Efflux pump-mediated antibiotics resistance: Insights from computational structural biology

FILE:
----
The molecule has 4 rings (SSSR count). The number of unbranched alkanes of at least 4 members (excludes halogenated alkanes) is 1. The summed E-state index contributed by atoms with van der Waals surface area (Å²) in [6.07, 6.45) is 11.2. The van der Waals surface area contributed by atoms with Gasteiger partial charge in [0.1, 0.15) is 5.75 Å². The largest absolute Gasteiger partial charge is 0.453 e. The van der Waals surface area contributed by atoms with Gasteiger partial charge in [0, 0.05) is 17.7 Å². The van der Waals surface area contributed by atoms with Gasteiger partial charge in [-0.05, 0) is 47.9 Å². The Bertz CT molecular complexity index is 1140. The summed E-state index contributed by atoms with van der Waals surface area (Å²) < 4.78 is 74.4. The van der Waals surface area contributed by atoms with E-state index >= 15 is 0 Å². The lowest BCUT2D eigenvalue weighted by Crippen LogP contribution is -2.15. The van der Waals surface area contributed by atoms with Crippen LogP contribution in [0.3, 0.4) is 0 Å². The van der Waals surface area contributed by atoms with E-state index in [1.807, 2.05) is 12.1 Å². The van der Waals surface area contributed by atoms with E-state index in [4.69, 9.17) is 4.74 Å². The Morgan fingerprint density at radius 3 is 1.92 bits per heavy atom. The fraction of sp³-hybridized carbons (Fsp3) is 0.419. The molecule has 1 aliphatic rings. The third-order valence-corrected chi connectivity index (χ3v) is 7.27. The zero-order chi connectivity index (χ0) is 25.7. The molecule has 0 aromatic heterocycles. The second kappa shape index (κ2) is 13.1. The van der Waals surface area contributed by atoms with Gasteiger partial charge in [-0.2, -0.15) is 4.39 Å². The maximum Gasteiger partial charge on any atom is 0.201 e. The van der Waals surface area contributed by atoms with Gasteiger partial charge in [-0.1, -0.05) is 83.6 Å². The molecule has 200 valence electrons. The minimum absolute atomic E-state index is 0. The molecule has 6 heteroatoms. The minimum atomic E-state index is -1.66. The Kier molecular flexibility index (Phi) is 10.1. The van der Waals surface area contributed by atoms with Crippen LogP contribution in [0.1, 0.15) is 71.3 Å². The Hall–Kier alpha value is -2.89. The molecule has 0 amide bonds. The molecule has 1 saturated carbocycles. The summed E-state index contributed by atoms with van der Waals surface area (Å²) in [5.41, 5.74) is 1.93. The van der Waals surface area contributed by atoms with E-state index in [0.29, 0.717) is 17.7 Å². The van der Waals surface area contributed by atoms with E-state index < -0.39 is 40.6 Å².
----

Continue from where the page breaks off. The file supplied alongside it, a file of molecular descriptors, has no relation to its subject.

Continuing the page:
Bacteria like Escherichia coli and Pseudomonas aeruginosa expel drugs via tripartite multidrug efflux pumps spanning both inner and outer membranes and the intervening periplasm. In these pumps a periplasmic adaptor protein connects a substrate-binding inner membrane transporter to an outer membrane-anchored TolC-type exit duct. High-resolution structures of all 3 components are available, but a pump model has been precluded by the incomplete adaptor structure, because of the apparent disorder of its N and C termini. We reveal that the adaptor termini assemble a beta-roll structure forming the final domain adjacent to the inner membrane. The completed structure enabled in vivo cross-linking to map intermolecular contacts between the adaptor AcrA and the transporter AcrB, defining a periplasmic interface between several transporter subdomains and the contiguous beta-roll, beta-barrel, and lipoyl domains of the adaptor. With short and long cross-links expressed as distance restraints, the flexible linear topology of the adaptor allowed a multidomain docking approach to model the transporter-adaptor complex, revealing that the adaptor docks to a transporter region of comparative stability distinct from those key to the proposed rotatory pump mechanism, putative drug-binding pockets, and the binding site of inhibitory DARPins. Finally, we combined this docking with our previous resolution of the AcrA hairpin-TolC interaction to develop a model of the assembled tripartite complex, satisfying all of the experimentally-derived distance constraints. This AcrA(3)-AcrB(3)-TolC(3) model presents a 610,000-Da, 270-A-long efflux pump crossing the entire bacterial cell envelope.